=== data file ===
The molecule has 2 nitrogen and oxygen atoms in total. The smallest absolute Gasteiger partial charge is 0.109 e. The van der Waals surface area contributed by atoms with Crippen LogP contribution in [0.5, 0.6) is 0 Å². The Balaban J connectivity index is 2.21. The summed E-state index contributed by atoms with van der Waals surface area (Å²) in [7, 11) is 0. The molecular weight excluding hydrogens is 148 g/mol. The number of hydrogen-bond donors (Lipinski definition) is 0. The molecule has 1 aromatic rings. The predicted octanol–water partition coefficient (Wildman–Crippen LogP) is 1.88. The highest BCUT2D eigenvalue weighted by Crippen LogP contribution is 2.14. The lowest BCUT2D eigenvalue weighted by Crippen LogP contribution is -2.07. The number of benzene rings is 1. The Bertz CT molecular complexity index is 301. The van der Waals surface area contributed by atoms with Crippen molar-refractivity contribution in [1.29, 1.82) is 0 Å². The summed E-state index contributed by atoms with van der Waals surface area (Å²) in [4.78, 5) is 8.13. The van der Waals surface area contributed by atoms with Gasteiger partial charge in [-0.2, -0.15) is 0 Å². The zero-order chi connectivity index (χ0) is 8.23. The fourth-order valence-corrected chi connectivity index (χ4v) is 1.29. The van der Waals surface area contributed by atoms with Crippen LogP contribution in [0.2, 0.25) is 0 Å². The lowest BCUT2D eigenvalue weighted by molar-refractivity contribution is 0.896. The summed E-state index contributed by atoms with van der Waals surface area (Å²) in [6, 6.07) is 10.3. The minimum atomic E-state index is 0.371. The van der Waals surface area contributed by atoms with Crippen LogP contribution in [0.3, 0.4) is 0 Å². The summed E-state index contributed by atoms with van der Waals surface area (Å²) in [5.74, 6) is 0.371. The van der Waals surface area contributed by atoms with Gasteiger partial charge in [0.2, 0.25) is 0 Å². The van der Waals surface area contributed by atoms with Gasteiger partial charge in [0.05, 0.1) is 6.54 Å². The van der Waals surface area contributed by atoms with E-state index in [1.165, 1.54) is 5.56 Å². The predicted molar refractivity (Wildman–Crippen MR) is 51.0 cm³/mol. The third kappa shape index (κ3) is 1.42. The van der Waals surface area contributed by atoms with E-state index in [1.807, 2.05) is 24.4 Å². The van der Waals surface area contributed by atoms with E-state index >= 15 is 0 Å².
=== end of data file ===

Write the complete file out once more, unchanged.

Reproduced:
The molecule has 2 nitrogen and oxygen atoms in total. The smallest absolute Gasteiger partial charge is 0.109 e. The van der Waals surface area contributed by atoms with Crippen LogP contribution in [0.5, 0.6) is 0 Å². The Balaban J connectivity index is 2.21. The summed E-state index contributed by atoms with van der Waals surface area (Å²) in [7, 11) is 0. The molecular weight excluding hydrogens is 148 g/mol. The number of hydrogen-bond donors (Lipinski definition) is 0. The molecule has 1 aromatic rings. The predicted octanol–water partition coefficient (Wildman–Crippen LogP) is 1.88. The highest BCUT2D eigenvalue weighted by Crippen LogP contribution is 2.14. The lowest BCUT2D eigenvalue weighted by Crippen LogP contribution is -2.07. The number of benzene rings is 1. The Bertz CT molecular complexity index is 301. The van der Waals surface area contributed by atoms with Crippen molar-refractivity contribution in [1.29, 1.82) is 0 Å². The summed E-state index contributed by atoms with van der Waals surface area (Å²) in [4.78, 5) is 8.13. The van der Waals surface area contributed by atoms with Gasteiger partial charge in [-0.2, -0.15) is 0 Å². The zero-order chi connectivity index (χ0) is 8.23. The fourth-order valence-corrected chi connectivity index (χ4v) is 1.29. The van der Waals surface area contributed by atoms with Crippen LogP contribution in [0.2, 0.25) is 0 Å². The lowest BCUT2D eigenvalue weighted by molar-refractivity contribution is 0.896. The summed E-state index contributed by atoms with van der Waals surface area (Å²) in [6, 6.07) is 10.3. The minimum atomic E-state index is 0.371. The van der Waals surface area contributed by atoms with Crippen LogP contribution in [0.3, 0.4) is 0 Å². The summed E-state index contributed by atoms with van der Waals surface area (Å²) in [5.74, 6) is 0.371. The van der Waals surface area contributed by atoms with Gasteiger partial charge in [0.2, 0.25) is 0 Å². The van der Waals surface area contributed by atoms with Gasteiger partial charge in [0.05, 0.1) is 6.54 Å². The van der Waals surface area contributed by atoms with E-state index in [1.165, 1.54) is 5.56 Å². The predicted molar refractivity (Wildman–Crippen MR) is 51.0 cm³/mol. The third kappa shape index (κ3) is 1.42. The van der Waals surface area contributed by atoms with E-state index in [1.807, 2.05) is 24.4 Å². The van der Waals surface area contributed by atoms with E-state index >= 15 is 0 Å².